One recent morning, when my “old girl” Hunny didn’t want to do our regular walk, I knew I had to make some changes to our regular routines. My precious pup was now twelve and a half years old and just didn’t have the same energy she did when she was younger—kind of like me. It was clearly time for a change. One of my absolute favorite things to do is to be in the woods with my “girls,” something we do twice a day, regardless of the weather. Our explorations used to be four to six miles per day, with one walk in the morning and then another when I got home after work. We were all tired by the day’s end.
Our morning walks together got shorter and shorter. It was a change they clearly needed, but it wasn’t working for me. I started trying to figure out how I could continue to be active and not have them feel left out. I did a little investigating online to see what trails were in my home and work communities. Wow, I didn’t realize the resources available for this! I was able to find lots of different trails through various town websites, groups like Five Rivers Conservation Trust and other random sites.
I made up my mind to pack a bag every morning before I left the house: sneakers, hiking clothes, water and a snack (I like to eat a lot). In the trunk they went and off to work I went. I would plan where I would stop on my way home the night before so I could let my husband know. Monday, I would do Carter Hill trails to Swope in Concord. Wednesday, I would do the River Walk by the red barn in Contoocook. Friday, I would hit up the trails in Hopkinton. This was fun! Even though I didn’t have my girls with me, I was able to get home at a decent hour and had energy left to take them around our loop and let them enjoy some time in the woods!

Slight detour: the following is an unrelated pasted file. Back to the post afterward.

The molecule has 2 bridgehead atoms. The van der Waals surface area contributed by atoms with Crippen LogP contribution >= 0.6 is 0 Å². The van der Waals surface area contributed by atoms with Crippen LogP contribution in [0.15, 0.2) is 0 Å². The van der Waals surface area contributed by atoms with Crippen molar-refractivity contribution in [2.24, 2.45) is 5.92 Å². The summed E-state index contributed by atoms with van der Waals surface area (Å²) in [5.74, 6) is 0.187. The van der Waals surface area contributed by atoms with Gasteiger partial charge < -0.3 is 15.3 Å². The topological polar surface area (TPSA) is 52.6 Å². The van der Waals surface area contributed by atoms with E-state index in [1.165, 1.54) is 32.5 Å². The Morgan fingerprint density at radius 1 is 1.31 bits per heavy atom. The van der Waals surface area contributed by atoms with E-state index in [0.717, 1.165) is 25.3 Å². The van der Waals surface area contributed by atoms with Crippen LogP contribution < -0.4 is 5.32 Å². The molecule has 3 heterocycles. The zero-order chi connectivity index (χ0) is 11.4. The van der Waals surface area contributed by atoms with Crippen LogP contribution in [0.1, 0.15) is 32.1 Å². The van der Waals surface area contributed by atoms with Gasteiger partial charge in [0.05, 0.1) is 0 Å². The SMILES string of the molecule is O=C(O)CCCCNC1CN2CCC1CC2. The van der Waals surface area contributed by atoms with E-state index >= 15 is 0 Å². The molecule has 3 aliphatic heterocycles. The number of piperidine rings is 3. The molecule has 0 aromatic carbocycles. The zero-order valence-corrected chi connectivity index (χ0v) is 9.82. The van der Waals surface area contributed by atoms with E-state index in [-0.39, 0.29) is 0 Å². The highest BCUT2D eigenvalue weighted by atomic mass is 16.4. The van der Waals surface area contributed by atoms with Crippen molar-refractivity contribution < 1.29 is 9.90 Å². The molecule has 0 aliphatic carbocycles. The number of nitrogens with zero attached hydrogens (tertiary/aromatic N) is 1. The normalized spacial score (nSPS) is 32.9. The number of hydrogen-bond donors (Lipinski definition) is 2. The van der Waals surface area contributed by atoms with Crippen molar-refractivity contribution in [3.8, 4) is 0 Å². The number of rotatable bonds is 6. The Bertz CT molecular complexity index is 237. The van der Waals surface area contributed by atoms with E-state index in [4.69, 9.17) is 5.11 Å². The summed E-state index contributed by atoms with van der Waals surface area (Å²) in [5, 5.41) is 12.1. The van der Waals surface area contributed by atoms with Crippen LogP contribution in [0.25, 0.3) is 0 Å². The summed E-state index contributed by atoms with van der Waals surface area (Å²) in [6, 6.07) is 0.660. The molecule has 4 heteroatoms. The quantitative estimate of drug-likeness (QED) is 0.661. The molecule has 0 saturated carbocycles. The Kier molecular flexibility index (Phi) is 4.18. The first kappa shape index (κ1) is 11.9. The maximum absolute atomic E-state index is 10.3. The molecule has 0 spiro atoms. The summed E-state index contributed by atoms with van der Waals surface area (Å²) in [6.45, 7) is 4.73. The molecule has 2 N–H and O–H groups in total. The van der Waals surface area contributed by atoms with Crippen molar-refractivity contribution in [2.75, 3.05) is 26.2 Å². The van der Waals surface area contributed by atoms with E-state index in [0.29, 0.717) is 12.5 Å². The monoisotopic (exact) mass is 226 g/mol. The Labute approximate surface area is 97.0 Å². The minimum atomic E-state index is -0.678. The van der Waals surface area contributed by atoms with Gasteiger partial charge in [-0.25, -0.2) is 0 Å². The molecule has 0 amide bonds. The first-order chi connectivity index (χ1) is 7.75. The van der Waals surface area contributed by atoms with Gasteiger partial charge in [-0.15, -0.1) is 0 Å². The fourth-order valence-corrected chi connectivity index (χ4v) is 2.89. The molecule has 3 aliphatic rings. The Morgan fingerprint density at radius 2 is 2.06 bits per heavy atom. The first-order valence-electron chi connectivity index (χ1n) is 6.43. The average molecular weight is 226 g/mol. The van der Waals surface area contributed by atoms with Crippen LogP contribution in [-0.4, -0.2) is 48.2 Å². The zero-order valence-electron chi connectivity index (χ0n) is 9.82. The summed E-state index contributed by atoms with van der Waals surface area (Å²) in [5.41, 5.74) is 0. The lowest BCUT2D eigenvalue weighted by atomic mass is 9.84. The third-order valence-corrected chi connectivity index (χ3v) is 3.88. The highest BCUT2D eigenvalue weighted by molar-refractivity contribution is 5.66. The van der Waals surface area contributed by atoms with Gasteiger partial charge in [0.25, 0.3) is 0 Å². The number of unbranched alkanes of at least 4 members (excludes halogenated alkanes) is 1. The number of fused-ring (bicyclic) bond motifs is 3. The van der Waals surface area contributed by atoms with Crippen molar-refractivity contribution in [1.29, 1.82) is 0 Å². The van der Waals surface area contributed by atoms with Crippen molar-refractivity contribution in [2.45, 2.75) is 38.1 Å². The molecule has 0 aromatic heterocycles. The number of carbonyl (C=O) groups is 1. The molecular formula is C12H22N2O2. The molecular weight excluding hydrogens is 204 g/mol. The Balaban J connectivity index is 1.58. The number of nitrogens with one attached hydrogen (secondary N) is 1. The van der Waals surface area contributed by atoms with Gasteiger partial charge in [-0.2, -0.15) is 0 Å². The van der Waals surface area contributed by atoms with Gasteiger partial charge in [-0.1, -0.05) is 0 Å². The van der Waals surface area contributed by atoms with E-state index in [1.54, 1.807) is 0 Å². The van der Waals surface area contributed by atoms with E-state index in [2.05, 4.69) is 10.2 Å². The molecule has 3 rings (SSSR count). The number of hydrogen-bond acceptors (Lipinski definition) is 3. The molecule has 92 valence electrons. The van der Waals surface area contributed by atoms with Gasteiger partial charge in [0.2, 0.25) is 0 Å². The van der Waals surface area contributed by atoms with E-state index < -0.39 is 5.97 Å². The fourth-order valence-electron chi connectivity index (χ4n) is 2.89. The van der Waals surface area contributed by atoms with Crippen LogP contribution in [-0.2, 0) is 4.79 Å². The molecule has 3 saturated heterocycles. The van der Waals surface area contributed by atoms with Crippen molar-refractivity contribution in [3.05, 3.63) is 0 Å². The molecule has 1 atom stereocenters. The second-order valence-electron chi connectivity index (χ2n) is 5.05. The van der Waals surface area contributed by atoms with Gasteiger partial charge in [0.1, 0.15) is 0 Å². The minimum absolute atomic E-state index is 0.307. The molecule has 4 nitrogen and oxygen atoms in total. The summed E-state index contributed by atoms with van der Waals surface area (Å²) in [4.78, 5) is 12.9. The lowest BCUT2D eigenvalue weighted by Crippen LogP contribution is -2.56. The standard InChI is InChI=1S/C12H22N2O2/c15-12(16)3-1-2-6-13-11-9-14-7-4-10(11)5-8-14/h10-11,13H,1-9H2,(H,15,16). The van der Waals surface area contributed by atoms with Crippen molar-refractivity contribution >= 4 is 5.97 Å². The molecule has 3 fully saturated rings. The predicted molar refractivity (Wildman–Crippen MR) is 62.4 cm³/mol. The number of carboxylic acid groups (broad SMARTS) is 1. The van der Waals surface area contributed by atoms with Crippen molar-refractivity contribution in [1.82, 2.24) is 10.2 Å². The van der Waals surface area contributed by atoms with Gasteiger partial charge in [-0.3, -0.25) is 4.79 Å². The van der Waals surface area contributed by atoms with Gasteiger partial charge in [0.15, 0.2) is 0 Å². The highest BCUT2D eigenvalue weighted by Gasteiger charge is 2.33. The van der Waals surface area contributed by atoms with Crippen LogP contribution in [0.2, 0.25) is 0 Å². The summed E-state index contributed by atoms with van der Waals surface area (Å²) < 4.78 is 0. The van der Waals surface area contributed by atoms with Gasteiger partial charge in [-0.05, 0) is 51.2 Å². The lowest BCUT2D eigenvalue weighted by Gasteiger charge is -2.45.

As I walked along these trails, it felt good to explore on my own. I knew I was doing something good for my body and mind. It turned out to be a great way to unwind after work, leaving the day’s problems behind.
Routines are great, but it turns out that changing them can offer unforeseen benefits, like getting to know some of the beautiful trails out there that I had no idea existed. Often times I will try to coordinate with friends to see if they can meet up with me to share the walk; it’s always fun with a friend, even if they aren’t furry.
When I’m in the woods alone it gives me a lot of time to think about life. It’s all about adjusting, making changes when necessary and finding ways to be happy and feel good. Just as importantly, it gives me a chance to just be quiet and enjoy the beauty of the woods, while still getting some gentle exercise.
~ Melissa John-Pendleton, Office Manager